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Cedar Rapids Gazette (Newspaper) - May 7, 1974, Cedar Rapids, Iowa Cfrlitf X\npuU Editorial Page Tuesday, May 7, 1974 Optimistic new chief WITH TYPICAL law enforcer’s acuity, Cedar Rapids* new police chief, Wallace La Peters, has seen from 1,600 miles what some local critics have overlooked at point-blank range: That despite having “the smallest staff,’’ the Cedar Rapids police force is one of the country’s most efficient (among cities of 100,000-plus population). Somebody’s got to be doing something right,” said LaPeters, who moves here from Miami unintimidated by turmoil in the department and the ensuing Linn grand jury investigation. Obviously, the new chief does not regard the top police job here as a trick cigar threatening explosion any second. The wager from this corner is that LaPeters is correct: Overall high quality of law enforcement is too firmly planted here to be blown away by intradepartmental turmoil. As noted in this space last Dec. 8, an imported chief of police undoubtedly can eliminate snafus and communication problems quicker than someone embroiled in them. How Mr. LaPeters will handle the tranfusion remains to be seen. Importantly, though, his optimism-quotient seems admirably high. Meanwhile, the new chief’s comments about efficiency and staff size invite comment. LaPeters could have characterized the police force as a prototype for efficiency without being guilty of exaggeration. Despite budgetary limitations in the past decade, the department has branched into myriad specialty operations — narcotics control, intelligence, polygraph investigation and crime prevention (neighborhood alert and related efforts), to mention a few . Unable to add significantly to patrol ranks, the department has innovated timesaving devices such as in-car tape recorders, which relieve officers of painstaking report writing. Still the force is undermanned: 137 sworn (under oath) officers, compared with the 150 positions authorized by the city council. LaPeters seemingly overstated this shortcoming when, in stressing the department’s efficiency (though not calling for an increase above authorized strength), he called it “the smallest staff’’ among cities of 100,000 or more population. Since Cedar Rapids (1970 population, 110,642) is one of the smallest cities in that group, it figures to have a smaller police department. Law enforcement manpower here does fall far below average requirements quoted by the FBI and International Assn. of Chiefs of Police (ranging up to 2.3 officers per thousand citizens). Actual needs of course depend onWomen serve women crime rate, density and city area, among other factors. Compared with other large Iowa cities, however, Cedar Rapids’ police complement does not look undernourished. Des Moines (201,404) has 319 policemen and Waterloo (75,533) has several fewer than its authorized strength of 140. Those totals reflect more officers per capita than in Cedar Rapids, but both cities have heftier crime problems, too. Meanwhile, Sioux City (85,925) reports its force is at full strength of 112, w hile Dubuque (62,309) has 70 officers. But comparisons with other cities aside, Cedar Rapids needs more policemen, and it would be a major surprise if LaPeters does not follow the lead of his predecessor, George Mafias, in trying to expand the force by at least 15 or 20 officers. Those familiar with deliberations at city hail know the impending scenario: Safety commissioner takes his case before fellow councilmen. But the council, wary of a police department budget already approaching $2 million yearly, advises that priorities for other city departments weigh against increasing police staff beyond authorized size. Even at that, the additional 13 qualified persons are hard to find — the prospect of working the so-called graveyard shift for approximately $8,400 annually is not all that attractive to would-be officers. All of which suggests that Wallace LaPeters has a stiff challenge ahead in commanding the force heretofore billed as Iowa’s best. That he is impressed with expertise on hand and undaunted by factionalism should help ease recovery from the recent bout with a tar brush. Failing AMONG Second district Iowans, according to Congressman Culver’s recent tabulation of some 17,000 responses to a questionnaire he sent out last winter, this is how the people feel in these parts on items concerning performance of duty: Do you approve of the way the PRESIDENT is doing his job? Yes, 21 percent. Do you approve of the way CONGRESS is doing its job? Yes, 32 percent. Do you approve of the way the MEDIA are doing their job? Yes, 57 percent. What this country needs, in times of cynicism, disillusionment and universal expertise on imperfection is a good thorough sounding on: Do you approve of the way ANYBODY is doing his job nowadays? Two sides to ‘rise’ By Don Oakley WHEN Sally Forth today’s liberated Ms., ventures out to make her way in the jungle of the male-dominated business or career world, it s forgotten that someone has to come into the home to clean the house, watch the kids, do the laundry or maybe cook The fact is that today’s liberated woman often depends upon another group of women — the domestic or private household employes — to free her of the housewife’s chores. The fact also is, points out Dr. Doris McLaughlin, assistant research scientist with the University of Michigan and Wayne State university, these private household employes are among the lowest paid and least protected workers in the labor force. “More often than not,’’ she says, “professional women deny their household employes benefits they themselves expect — indeed, take for granted — in their own work.” Although household workers are now revered by the new statutory minimum wage of $2 an hour, less than one-third of them work full time; many work lur a different employer every day; they have no paid sick time or holidays; are unemployed when their emplovt r leaves town for any reason, and although legally entitled to them, often are eliminated from social security benefits. The end result, says Dr Mcl-iughlin, is that the movement of one group of women up the economic ladder entails the economic exploitation of another group of women In fairness to the career women, she suggests that their lack of concern for their sisters is because their freedom is such a new development that they havent gotten used to thinking of themselves as employers — a role that until quito recently was usually reserved for males. Until they do, says Dr. McLaughlin, •‘they may not even realize that in treating their household help in such a cavalier manner they are depriving other women of the same benefits that they arc fighting so hard to obtain for themselves.” Newspaper fenterprite Association Don Oakley New political necessity Ooze it or lose: Sincerity By Alan Ehrenhalt WASHINGTON - The cliche of the year in campaign management is that sincerity sells. The nation’s top political consultants, drawing one lesson from 1972 and inferring another from Watergate, are advising candidates that voters will be judging them as people in 1974, not just as legislators. “In some ways, this won’t be an issues year,’’ said Johnny W. Allem, a Washington-based consultant who works with Democrats. “People will want to know what the candidate believes in before they want to know what he’s going to do about Interstate 75 . . . I’m recommending to candidates that they first demonstrate to voters that they’re honest people.” Examples of the “sincerity first” strategy are already cropping up in campaigns all over the country. In North Carolina, Democratic senate candidate Nick Galifianakis is insisting that his character, not his specific program, is the crucial issue. “I think what you really have to demonstrate this time is that you care,” Galifianakis told an audience recently. “I don't think it's vital that you know all the answers to all the issues. I think it is vital in order to restore confidence that you show you can handle the job and that you do care. ” In Georgia, Democrat Bort Lance is seeking the governorship by asking voters what they would do if they had the job, rather than by detailing his own plans. That way, Lance’s advisers believe, the man s responsiveness will come through. “Anybody anywhere in Georgia,” a Lance brochure promises, “can pick up the telephone anywhere and dial toll-free with a message for Ber! ... You will get a personal response from Bert, not just some campaign aide. ” People’s forumTry again To the Editor: Because I am a “saver,” I have a letter dated Sept. 20, 1971, from Hamilton Vasey assistant superintendent for instructional services, requesting me to serve on an ad hoc citizens’ advisory committee for the possible remodeling of Franklin junior high school. I have also been a member of the citizens’ planning committee for presenting the bond issue pnqiosal to the voters These committees have been active and have been consulted every step of the way for almost three years, lielieve me, many and all alternatives have been investigated for preserving the investment we have in the four older junior high buildings. The longer we delay renovation, the higher the remodeling costs go It seems to me inevitable that the bond issue will be submitted to the voters again I hope the citizens of < edar RapidsMisleading identity If sincerity is the quality candidates hopi' to convey, personal contact is the technique they plan to use. "People want to see more and more of their candidates,” said Joseph Napolitan, who has been in campaign management longer than most of his colleagues. "They want to see who the hell they’re voting fop.” Nothing illustrates the current trend better than the thinking of Napolitan, who has always heavily list'd television and is sometimes given credit for inventing the media blitz — the massive barrage of television commercials on behalf of a candidate just before an election. Napolitan will be using television this year, just as he always has. But he insists there will be few blitzes and little commercialism. In Michigan, where he was advising gubernatorial candidate Jerome ( avanagh before Cavanagh’s sudden withdrawal in April, Napolitan was planning to put the candidate on the air with simple five-minute television essays. delivered from behind a desk. This differs little from what candidates were doing in the early 1950s, before television techniques became more sophisticated. “It’s very low-key, eyeball-to-eyeball stuff ’’ Napolitan explained, it takes it all back to the beginning.” Many of the new campaign trends have their roots in the 1972 campaign, when the most startling upsets were pulled off by candidates who stressed direct contact. In Delaware, for instance, unknown Democrat Joe Biden talked to every voter he could find and defeated Republican Sen. J Caleb Boggs, the odds-on favorite. “I don’t think issues mean a great deal about whether you win or lose,” Biden said recently. “I think issues give you a chance to articulate your intellectual who did not vote “yes” will give this proposal serious thought in the coming months. It has been a privilege and a pleasure to serve with other concerned parents, school board members and administrative personnel on these committees. Sally Bettiga, president Franklin Pareat-Tescher League 2112 E avenue NESick ones To the Editor The people are not the only sick ones. The Watergate investigators and reporters must lie very sick. After the jury acquitted Mitchell and Stans, they not only condemned Mitchell and Stans but carried it to the people to cause dissension among the people We are supposed to tx* innocent until proven otherwise, but the Watergate investigators and reporters had already concluded that everyone was guilty. The headlines were Mitchell and Stans guilty of bla-bla; the same thing is or was happening to President Nixon capacity. Issues are a vehicle by which the voters determine your honesty and capacity.” John Marttila, the Boston consultant who worked with Biden in 1972, is working with Galifianakis now But, some consultants are skeptical of the "sincerity first” approach. "I can’t separate issues from personality,” said Charles Guggenheim, a film-maker for Democratic candidates. "Candidates are in the business of issues. It’s like trying to judge a lawyer who won’t address himself to the law.” Even more critical is Sanford Weiner of California, who works for both Republicans and Democrats. "Everyone is trying to put out the facade of honesty, purity and holiness,’ said Weiner. “The public is not going to buy that any more than they buy the other crap they put out. What they’re looking for is a candidate who’s credible on any issue he talks about. They know the great white knight isn’t going to ride down the trail." Some consultants are disturbed by the seeming faddism of a profession that was dominated by television commercials in 1970, promoted computers as a revolutionary tool in 1972 and is making personal contact into a craze in 1974. Campaign management is a closely knit profession Its leading members meet after every election discuss what worked and what didn’t and talk about techniques of the future Somehow their conclusions turn out to be the fads of the next campaign Guggenheim, w ho refuses to join any of the campaign consultant organizations, believes the profession should not bt' so uniform. “The only good political advisers,” he said, “are those w ho have gut feelings and value systems. The ones w ho deal in formulas or styles or trends are fraudulent. Any candidate who takes that kind of advice is a fool.” Congressional Quarterly The President is not a defendant in anything. Most of the evidence hangs upon Dean, and it seems the jury didn’t believe hun. In fact, the man was already under indictment for perjury; however, he was called and recalled time and again to give his opinion. That would have never been done in a real court of justice. It has to be the truth, the whole truth and nothing but the truth. It seems Dean can’t discriminate between fact and fiction President Nixon should have never turned over any papers or tapes. What there are of them has nothing to do with national or federal affairs. It’s rather like undressing one in public . . . Joann Briggman Manchester Upgrade One day, instead of the usual sandwiches of hamburger, ham, fish or cheese, the school cafeteria served bologna and peanut butter sandwiches as the entree of the day. After lunch, a satisfied first-grader marched up to the manager of the kitchen and complimented: "Finally we got a home-cooked meal " Boltimor* Sun How CIA wildgoosed the FBI By Jack Anderson WASHINGTON — The < entral Intelligence Agency switched files on the FBI, we have loamed in a deliberate attempt to mislead the G-men who were investigating the Watergate breakin The agents had discovered from tin grand jury testimony that Mrs James McCord, wife of the Watcrbugger, had burned some of her husband’s papers after he was arrested inside the Watergate on June 17, 1972. According to the testimony, someone named Pennington who had served with McCord in the CIA, had been present at the burning This led to a routine FBI request for a UA file on Pennington, which threw CIA officials into a panic. For D*e Pennington, a CIA consultant, not only had been present but had participated in the burning A faithful CIA man he had reported the incident to his sui* mors Pennington later testified that he h.id driven to the McCord home, as a friend of the family, riot as a UA informant, after the Watergate arrest Pennington found Mrs McCord burning papers and joined in, although he insisted nothing sensitive was fed to the flumes. The last thing the UA wanted was to Is* linked to the W’ utertoife owmIch* So Iii* UA sent the FBI a file on Cecil Pennington instead of l>r Pennington. By a Coincidence, Cecil Pennington once had also boon associated with McCord iii the CIA Dor tour* es say it was no accident tiial tin 1 JA fur rn h» d the FBI with til** wrong fit* 'Du . claim it auh deliberate ob-stria lion of joist a « The FBI quo kl/ M'Ognj/ed that Cecil Pennington had nothing * hut Hoover to do with Watergate Still n ipi< ions, the agents asked once more im , |,lt if i< af ion But again, say our HOU ires, the UA dodged.Miffed at mileage testing By Rowland Evans and Robert Novak WASHINGTON — A vicious backstage assault by the White House and the powerful auto industry against the Environmental Protection Agency (EPA) has been masterminded by federal budged chief Roy Ash without once talking to EPA director Russell Train. The fight is over whether EPA should be stripped of power to test new automobiles for “fuel economy” — that is, how many miles-per-gallon they can get. Long despised by the auto industry as being run by sophomoric fanatics, EPA hits been measuring miles-per-gailon efficiency of new cars for the past year as an offshoot of its legal mandate to control auto pollution. “lf you took a poll in Detroit, no agency in Washington would Is* more unpopular than EPA,” a top-level Ash aide told us. The auto moguls claim EPA findings are unfair and amateurish. So, in accord with the Nixon administration’s well-established rule of cottoning tq big business and ignoring the consumer, Ash’s Office of Management and Budget (OMB) has been plotting a switch of the fuel-economy role from EPA to either the commerce department or transportation department — both safely industry-oriented, But behind the White House effort to strip testing from the consumer-oriented EPA is a more dangerous game which looks suspiciously like a clandestine administration effort to gut its own autopollution controls program. The target was spelled out by an EPA emission-controls expert in the terse language of this confidential memorandum to Train April 26: “What we see as really involved In the proposed move of fuel economy testing out of EPA is an effort to emasculate EPA in any future fight over the auto emission standards... All real influence depends on the ability to obtain, assimilate and use information." That memo, signed by deputy assistant administrator Erie Stork, said that what saved the clean air standards act during last winter’s critical gasoline shortage was EPA’s control of engineering and technological data on which emission standards are bast'd In short, once it loses power to tell consumers how many miles-per-gallon a new car will make. EPA is convinced it will next bt' plundered of its whole emis- CVANS NOVAK sion-controls authority. The likely benefactor: the commerce department, never famed for protecting consumers. Throughout this backdoor attack on EPA, Ash himself has never once discussed the problem with Train (although for the first time this week lower-level DMH officials began talks with EPA). In contrast, Ash has had lengthy chats about EPA with Detroit moguls, such as Ford’s president Us* Iacocca, who came to see Ash in his office the first week in March Ash told us he also has discussed the rape of EPA with Secretary of Transportation Claude Brinegar, who might win the mileage-test mg program, and with top commerce department officials. Ash, whose immense power in the Nixon White House' is still growing, told us that "satisfying the consumer” is the main reason for the projected shakeup. During the |>eak of the energy shortage, Ash was Mr. Nixon’s chief henchman in warning EPA that its emission standards were wasting vast amounts of scarce gasoline. Indisputable car-owner anger over EPA’s emission controls was exploited by Ash to pressure EPA to relax its congressionally*imposed standards EPA admits shortcomings in its own mileage-testing and is now correcting them. But the most compelling part of its argument for retaining mileage-testing is incontrovertible: the testing is done in Detroit as part of EPA’s emission-con-trols testing and costs virtually nothing. As Stork said in his memorandum to Tram Any other agency would face a mammoth job of letting up facilities ” To Ash, as guardian of the President s budget, that would seem to be good reason in itself for leaving EPA in charge But Ash’s goal in Hus matter is not saving money but satisfying the automotive chieftains iii Detroit \ ;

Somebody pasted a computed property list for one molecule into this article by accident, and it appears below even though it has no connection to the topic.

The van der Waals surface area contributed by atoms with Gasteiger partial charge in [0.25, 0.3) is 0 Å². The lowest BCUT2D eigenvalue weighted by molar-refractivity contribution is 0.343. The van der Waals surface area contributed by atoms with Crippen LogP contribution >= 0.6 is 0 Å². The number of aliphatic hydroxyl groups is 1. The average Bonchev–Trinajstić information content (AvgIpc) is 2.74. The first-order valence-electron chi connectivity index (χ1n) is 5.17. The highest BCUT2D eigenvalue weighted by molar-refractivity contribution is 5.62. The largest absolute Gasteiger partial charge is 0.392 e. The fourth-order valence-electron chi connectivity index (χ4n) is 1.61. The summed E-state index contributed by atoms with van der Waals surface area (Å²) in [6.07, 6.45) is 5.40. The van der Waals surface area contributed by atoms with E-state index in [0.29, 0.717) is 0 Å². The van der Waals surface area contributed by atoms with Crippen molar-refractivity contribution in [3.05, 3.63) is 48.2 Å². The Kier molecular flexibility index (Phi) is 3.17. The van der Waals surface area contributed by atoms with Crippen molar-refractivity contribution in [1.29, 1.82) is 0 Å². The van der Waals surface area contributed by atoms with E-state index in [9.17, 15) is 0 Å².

Clippings and Obituaries for the Cedar Rapids Gazette